Most of the time I am sharing my good results. But this time, I figured I should share a horse of a different color, so to speak. I finally steamed this deconstructed piece from the post below. The greens came out yellow and the purple prints toned down to a pink (ick - I hate pink) so pale they practically don't show. I won't even bother posting those. So, what went wrong? There was soda ash in the fabric and soda ash in the clear print paste. Maybe the dyes were too old? too diluted? too something? Another lesson in unpredictability -- and really, it is okay. I am going to use this fabric as a base and go back in. I have another deconstructed screen waiting in the wings and we'll see how that turns out. Stay tuned once again.
/div>We are leaving for D.C. tomorrow to visit our kids & grands. Am I packed? Nope. Am I organized? ha ha. I am ironing fabric. And washing out that pesky piece of silk that I dyed/discharged and keeps getting uglier and uglier. This morning I dumped it in vinegar, added a few containers of dye, and steamed it. It is in the wash as I write; I am not hopeful.


Monday, July 09, 2007

feng shui - redux

There has been a whole discussion elsewhere about how your creativity improves if you feng shui your studio. I have not necessarily found that to be the case; quite the contrary. Too little clutter and I am so zoned out and relaxed that not a single idea clutters up my head. THIS, on the other hand, is a bit much. I had to move one of my rolling carts upstairs, so my poor downstairs dye studio looks rather unhappy at the moment. Not to worry: I stopped at K-mart this morning and bought another 3 drawer clutter-collector. It is in the back seat of my car, catching its breath before I put it to work. Saturday, in this somewhat - uh - I don't have an adjective for it - studio, I printed happily away. Here is the screen with my attempt at sketching my woods from the deck. Of course, I wrote on the back of the screen, so it is in reverse - but oh, well. Next time I'll do it the other way. Meantime, here are some of the results. Sort of interesting, although you wouldn't know they were my woods from the deck if I had not told you. esp. since they are backwards. Tomorrow, I may steam them. We'll see.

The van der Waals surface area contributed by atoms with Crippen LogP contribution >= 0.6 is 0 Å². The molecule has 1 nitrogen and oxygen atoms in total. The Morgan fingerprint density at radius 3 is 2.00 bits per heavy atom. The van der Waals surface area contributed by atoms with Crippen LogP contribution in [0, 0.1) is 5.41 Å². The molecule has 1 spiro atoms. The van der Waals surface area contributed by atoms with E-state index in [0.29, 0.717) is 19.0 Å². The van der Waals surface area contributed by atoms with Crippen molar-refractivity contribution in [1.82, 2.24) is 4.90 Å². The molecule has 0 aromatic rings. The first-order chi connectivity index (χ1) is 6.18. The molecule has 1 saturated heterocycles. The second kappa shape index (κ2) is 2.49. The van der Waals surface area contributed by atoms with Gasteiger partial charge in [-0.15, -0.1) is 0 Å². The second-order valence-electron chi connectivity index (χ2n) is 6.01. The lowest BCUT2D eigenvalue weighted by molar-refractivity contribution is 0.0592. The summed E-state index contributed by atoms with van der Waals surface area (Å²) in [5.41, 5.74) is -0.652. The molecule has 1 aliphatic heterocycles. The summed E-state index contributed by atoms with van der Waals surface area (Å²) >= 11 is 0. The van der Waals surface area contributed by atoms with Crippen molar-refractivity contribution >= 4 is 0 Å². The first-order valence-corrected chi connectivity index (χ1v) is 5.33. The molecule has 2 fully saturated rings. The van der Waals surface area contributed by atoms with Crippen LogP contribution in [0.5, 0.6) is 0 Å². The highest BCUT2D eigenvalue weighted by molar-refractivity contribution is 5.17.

Sunday, July 08, 2007

compared to what the viewer sees...

This picture still proves that I am terrible with a camera. It is called African Textiles and one of my studio mates had a copy she had taken out of her library. As soon as I saw it, I needed to OWN a copy. It arrived yesterday and I haven't had a minute to read it. How annoying is that? On another subject: there is a discussion at the moment on the QuiltArt list (one of the more intelligent discussions, unfortunately all too rare) about whether the meaning in your art (ed. note: assuming there IS meaning) is deliberate or emerges as you work on a piece you started without intent. There was also conversation back and forth about whether it matters what your intent was; whether you care how the viewer interprets your work, or whether the only important thing is what YOU see. There are a lot of people who start with an idea of what they want to say with their work and as many who see the meaning emerge as they work or, in fact, after the piece is done. For the most part, I fall into the latter category. Tonight, as I was scrolling through some old posts looking for something, I came across a post from early 2006 that seemed à propos.I had put up a picture of something I was almost finished making, along with this comment, which still holds true for me. This is a piece I have needed to make for 8 or 9 years and I haven't been able to make it work. But this time, without thinking about it or trying to execute the idea I have had in my head for so long, there it is. I started with the fabrics and no idea of where it was going...It doesn't matter to me what YOU see, it is what I know it is about that makes the difference. How do you feel about the subject?

Saturday, July 07, 2007

blah blah blah

I've been on the phone tonight with friends in other time zones and now, of course, I am totally wired and getting hungry all over again since supper was about 6 hours ago. So I have to blog to unwind. What a concept!